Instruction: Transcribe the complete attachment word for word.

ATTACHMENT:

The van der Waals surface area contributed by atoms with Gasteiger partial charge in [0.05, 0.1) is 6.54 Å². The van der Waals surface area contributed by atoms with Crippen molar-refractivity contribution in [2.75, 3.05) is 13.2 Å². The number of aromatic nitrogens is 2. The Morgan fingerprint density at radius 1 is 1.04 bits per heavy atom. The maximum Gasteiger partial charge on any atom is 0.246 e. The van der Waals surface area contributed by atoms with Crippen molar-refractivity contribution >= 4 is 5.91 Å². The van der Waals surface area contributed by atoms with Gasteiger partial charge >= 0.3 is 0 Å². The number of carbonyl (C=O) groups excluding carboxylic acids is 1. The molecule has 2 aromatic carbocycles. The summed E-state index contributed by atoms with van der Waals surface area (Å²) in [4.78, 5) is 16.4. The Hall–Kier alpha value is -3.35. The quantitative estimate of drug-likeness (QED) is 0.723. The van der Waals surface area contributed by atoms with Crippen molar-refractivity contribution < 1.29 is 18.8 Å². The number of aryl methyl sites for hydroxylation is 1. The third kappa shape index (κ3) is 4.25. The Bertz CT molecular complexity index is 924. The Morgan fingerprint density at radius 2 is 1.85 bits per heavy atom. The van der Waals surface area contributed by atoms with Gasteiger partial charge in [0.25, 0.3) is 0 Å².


The van der Waals surface area contributed by atoms with Gasteiger partial charge in [0.05, 0.1) is 6.54 Å². The van der Waals surface area contributed by atoms with Crippen molar-refractivity contribution in [2.75, 3.05) is 13.2 Å². The number of aromatic nitrogens is 2. The Morgan fingerprint density at radius 1 is 1.04 bits per heavy atom. The maximum Gasteiger partial charge on any atom is 0.246 e. The van der Waals surface area contributed by atoms with Crippen molar-refractivity contribution >= 4 is 5.91 Å². The van der Waals surface area contributed by atoms with Gasteiger partial charge >= 0.3 is 0 Å². The number of carbonyl (C=O) groups excluding carboxylic acids is 1. The molecule has 2 aromatic carbocycles. The summed E-state index contributed by atoms with van der Waals surface area (Å²) in [4.78, 5) is 16.4. The Hall–Kier alpha value is -3.35. The quantitative estimate of drug-likeness (QED) is 0.723. The van der Waals surface area contributed by atoms with Crippen molar-refractivity contribution < 1.29 is 18.8 Å². The number of aryl methyl sites for hydroxylation is 1. The third kappa shape index (κ3) is 4.25. The Bertz CT molecular complexity index is 924. The Morgan fingerprint density at radius 2 is 1.85 bits per heavy atom. The van der Waals surface area contributed by atoms with Gasteiger partial charge in [0.25, 0.3) is 0 Å².